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Epididymitis Orchitis

Epididymitis is inflammation of the epididymis—the coiled tube attached to the back and upper side of the testicle that stores sperm and passes it on to the vas deferens. There are two forms of this condition, acute and chronic. Acute epididymitis comes on suddenly with severe symptoms that subside with treatment. Chronic epididymitis tends to develop more slowly, over longer periods of time, for which the symptoms can improve with treatment, but may not completely resolve. Orchitis is inflammation of the testicle, typically with a sudden onset. When both the epididymis and testicle get inflamed, the condition is called epididymo-orchitis. 


In acute infectious conditions you may experience:

  • Pain, swelling, tenderness, and redness of the scrotum (the sac of tissue that hangs below the penis and holds the testicle).
  • Firmness and warmth of the scrotal skin.
  • Fevers, urethral discharge, urinary frequency and/or urgency, painful/burning urination. 

In the chronic setting, you may experience:

  • Pain or discomfort only in the scrotum, less severe and more localized than acute epididymitis.
  • Swelling, tenderness, redness and warmth of the skin do not occur.


  • Being a male. Women do not have epididymis or testis.
  • Sexually active men (typically under 40 years of age) with exposure to sexually transmitted diseases that cause infection of the epididymis, such as gonorrhea or chlamydia. These infections can move from the urethra into the testicle.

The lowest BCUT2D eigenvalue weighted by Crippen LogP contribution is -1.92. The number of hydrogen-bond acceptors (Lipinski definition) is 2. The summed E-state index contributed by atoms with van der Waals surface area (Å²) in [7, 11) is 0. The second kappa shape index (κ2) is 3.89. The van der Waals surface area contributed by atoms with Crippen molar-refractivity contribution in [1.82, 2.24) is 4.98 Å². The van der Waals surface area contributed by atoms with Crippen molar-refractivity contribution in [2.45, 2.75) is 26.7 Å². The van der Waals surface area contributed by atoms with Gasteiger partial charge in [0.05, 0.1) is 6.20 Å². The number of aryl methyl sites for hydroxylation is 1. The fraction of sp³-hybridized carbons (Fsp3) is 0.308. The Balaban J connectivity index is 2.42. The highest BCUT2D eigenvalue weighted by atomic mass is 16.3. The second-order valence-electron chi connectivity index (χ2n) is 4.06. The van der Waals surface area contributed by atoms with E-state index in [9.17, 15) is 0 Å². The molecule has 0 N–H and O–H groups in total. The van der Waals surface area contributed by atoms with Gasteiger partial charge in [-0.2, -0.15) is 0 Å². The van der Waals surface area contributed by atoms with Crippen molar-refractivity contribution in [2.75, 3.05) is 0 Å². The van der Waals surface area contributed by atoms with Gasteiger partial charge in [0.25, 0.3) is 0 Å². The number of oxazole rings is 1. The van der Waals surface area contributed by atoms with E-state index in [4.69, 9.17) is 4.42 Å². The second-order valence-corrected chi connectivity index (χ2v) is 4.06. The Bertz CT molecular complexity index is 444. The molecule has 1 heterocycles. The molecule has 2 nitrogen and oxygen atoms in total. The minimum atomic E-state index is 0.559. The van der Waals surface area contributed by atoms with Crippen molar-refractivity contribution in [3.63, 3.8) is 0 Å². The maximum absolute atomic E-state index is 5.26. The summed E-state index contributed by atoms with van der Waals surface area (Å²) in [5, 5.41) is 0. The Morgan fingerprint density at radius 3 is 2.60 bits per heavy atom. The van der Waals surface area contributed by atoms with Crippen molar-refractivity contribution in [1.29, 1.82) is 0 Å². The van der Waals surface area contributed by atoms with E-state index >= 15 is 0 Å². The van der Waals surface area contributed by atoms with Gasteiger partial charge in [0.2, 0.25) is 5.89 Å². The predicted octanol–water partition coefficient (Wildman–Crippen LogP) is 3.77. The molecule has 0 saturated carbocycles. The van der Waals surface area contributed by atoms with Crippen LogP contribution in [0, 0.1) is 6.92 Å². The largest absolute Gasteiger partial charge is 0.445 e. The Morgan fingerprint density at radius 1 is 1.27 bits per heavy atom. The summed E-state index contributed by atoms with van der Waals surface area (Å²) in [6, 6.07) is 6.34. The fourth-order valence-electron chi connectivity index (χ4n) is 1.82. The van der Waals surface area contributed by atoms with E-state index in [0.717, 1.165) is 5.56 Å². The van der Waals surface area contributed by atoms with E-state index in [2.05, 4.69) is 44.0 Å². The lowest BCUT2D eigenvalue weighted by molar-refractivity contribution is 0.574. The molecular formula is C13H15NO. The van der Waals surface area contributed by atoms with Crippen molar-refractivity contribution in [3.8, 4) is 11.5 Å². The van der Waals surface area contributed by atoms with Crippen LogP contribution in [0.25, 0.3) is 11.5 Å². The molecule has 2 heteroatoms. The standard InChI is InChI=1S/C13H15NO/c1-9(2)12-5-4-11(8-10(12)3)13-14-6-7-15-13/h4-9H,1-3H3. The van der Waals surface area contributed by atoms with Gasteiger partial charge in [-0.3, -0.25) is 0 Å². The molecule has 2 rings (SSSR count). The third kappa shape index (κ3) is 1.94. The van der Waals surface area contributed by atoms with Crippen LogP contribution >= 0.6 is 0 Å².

• Urinary tract infections (UTI) -  An illness caused by harmful bacteria, viruses or yeast growing in the urinary tract.  This can be due to blockage of the bladder from prostate enlargement or prostatitis (inflammation of the prostate), scarring of the urethra, or bladder infections due to catherization or instrumentation of the urethra. These are the most common causes in men over 40.
  • Trauma/injury
  • Mumps
  • Prostatitis
  • Sometimes there is no known cause


  • Thorough history and physical exam
  • Urinalysis (collection of urine) to check for infection
  • A swab of the urethra (a tube that carries urine from the bladder to the outside of the body) to check for sexually transmitted infection
  • Ultrasound of the scrotum to make sure the testicles do not have tumor or are not twisted


The treatment would depend on the cause. Antibiotics (medicine that fights infection) or anti-inflammatory medications may be prescribed. Warm soaks and/ or icepacks, and scrotal support may be used to treat epididymitis /orchitis. Complete resolution of your symptoms may take some time, but you should notice improvement within a few days after starting treatment. The pain or discomfort can continue until the full course of antibiotics is complete, but the firmness and swelling may take months to resolve.